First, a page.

* In the popular TV series "", a character portrayed by the actor Paul Norell is known as "Falafel", because he is a Falafel vendor.
* In the hit TV series "Friends", Rachel's sister Amy, the character portrayed by the actress Christina Applegate, mistakes Ross, played by David Schwimmer, for a Falafel vendor in episode number 224, season 10.
* John Birmingham wrote the 1994 novel He Died with a Falafel in His Hand, subsequently produced as a play and a film.
* In the ABC TV Series "LOST": Sawyer, played by Josh Holloway, refers to Sayid (Naveen Andrews) as "Captain Falafel" in Episode 6 from season 1.
* In the film Batman Begins, corrupt police officer Flass is seen at a falafel stand and paying for it with the vendor's tips.

References

ee also

*Middle Eastern cuisine
**Arab cuisine
**Egyptian cuisine
**Israeli cuisine

Bibliography


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Look at other dictionaries:

  • Faláfel — Saltar a navegación, búsqueda Archivo:Falafel.jpg Plato de falafel El faláfel o falafel (árabe: فلافل falāfil; hebreo: פלאפל faláfel) es una croqueta de garbanzos o habas cuyo origen se remonta a los tiempos de la Biblia y se originó en algún… …   Wikipedia Español

  • Falafel — (arabisch ‏فلافل‎, Falāfel) sind frittierte Bällchen aus pürierten Bohnen oder Kichererbsen, Kräutern und Gewürzen, die vor allem als Imbiss beliebt sind …   Deutsch Wikipedia

  • falafel — ● falafel nom masculin Galette de pain non levé, fourrée de petits beignets de pois chiches et de légumes crus. (Spécialité du Moyen Orient.) falafel n. m. (Liban) Boulette de purée de fèves frite …   Encyclopédie Universelle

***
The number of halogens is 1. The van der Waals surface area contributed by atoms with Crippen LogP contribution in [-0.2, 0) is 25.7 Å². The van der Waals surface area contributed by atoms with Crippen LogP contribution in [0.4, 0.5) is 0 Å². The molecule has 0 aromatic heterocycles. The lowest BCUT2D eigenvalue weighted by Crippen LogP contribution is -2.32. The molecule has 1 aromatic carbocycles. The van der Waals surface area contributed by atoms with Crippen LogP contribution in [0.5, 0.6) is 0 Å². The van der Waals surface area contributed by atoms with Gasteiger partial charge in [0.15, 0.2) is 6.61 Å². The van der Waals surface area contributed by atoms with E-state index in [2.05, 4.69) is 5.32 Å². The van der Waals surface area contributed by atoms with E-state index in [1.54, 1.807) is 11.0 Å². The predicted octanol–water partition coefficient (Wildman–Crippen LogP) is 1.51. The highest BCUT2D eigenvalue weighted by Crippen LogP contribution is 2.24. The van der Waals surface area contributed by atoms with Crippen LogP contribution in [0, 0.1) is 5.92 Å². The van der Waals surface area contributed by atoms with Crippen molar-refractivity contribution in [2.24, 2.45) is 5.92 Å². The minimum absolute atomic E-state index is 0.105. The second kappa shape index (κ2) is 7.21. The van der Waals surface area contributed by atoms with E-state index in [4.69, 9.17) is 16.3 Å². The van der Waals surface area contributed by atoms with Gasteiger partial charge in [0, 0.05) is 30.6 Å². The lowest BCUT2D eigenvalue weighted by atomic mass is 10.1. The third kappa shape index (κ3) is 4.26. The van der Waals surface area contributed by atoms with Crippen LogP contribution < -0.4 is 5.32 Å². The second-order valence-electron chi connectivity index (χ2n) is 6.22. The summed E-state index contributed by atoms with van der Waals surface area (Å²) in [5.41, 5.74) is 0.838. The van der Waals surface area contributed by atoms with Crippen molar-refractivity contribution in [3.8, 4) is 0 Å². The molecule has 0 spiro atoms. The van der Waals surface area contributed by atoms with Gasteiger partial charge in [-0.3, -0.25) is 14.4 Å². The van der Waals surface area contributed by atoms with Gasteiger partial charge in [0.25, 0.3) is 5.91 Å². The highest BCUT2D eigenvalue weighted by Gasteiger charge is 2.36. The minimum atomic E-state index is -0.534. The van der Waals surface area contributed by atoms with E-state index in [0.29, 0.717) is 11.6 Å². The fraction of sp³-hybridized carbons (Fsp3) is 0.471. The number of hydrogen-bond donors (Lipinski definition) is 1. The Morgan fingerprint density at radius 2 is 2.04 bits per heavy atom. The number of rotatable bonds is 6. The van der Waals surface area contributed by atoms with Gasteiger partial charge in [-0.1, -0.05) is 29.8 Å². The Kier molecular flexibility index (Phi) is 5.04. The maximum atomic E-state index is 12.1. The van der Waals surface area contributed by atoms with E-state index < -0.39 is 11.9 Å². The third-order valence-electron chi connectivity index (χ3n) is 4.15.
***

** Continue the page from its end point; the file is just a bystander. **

• falafel — [fə läf′əl] n. pl. falafel [Ar falāfil] 1. a small croquette or patty of ground chickpeas and other vegetables, seasoned with spices and deep fried in oil 2. a sandwich made by stuffing this into the pocket of a pita …   English World dictionary

  • falafel — by 1951 as a traveler s word, not common or domestic in English until 1970s; from Arabic falafil, said to mean crunchy …   Etymology dictionary

  • falafel — noun a) A Middle Eastern food in the form of balls made from chickpeas and other ingredients. Often served in a pita. Theres a stall at the market that sells fantastic falafel. b) A pita with falafel balls inside. The stallholder puts salad into… …   Wiktionary

  • falafel — also felafel noun (plural falafel; also felafel) Etymology: Arabic falāfil Date: 1949 a spicy mixture of ground vegetables (as chick peas or fava beans) formed into balls or patties and then fried …   New Collegiate Dictionary

  • Falafel — Pour les nouilles ashkénazes, voir farfel. Assiette de falafels et légumes verts …   Wikipédia en Français

  • Falafel — El falafel (Árabe: فلافل; Hebreo: פלאפל) es una croqueta de garbanzos cuyo origen se remonta a los tiempos de la Biblia y se originó en algún lugar del subcontinente indio. Actualmente se come en India, Pakistan y Oriente Medio. Tradicionalmente… …   Enciclopedia Universal

  • Falafel — Fa|lạ|fel [auch: fa la:fl̩ ], die; , n, auch: das; s, s [arab. falāfel, zu: filfil = Pfeffer] (Kochkunst): pikant gewürztes, frittiertes Bällchen aus gemahlenen Kichererbsen u. Linsen. * * * Falafel   [arabisch] die , n, arabisches Gericht aus… …   Universal-Lexikon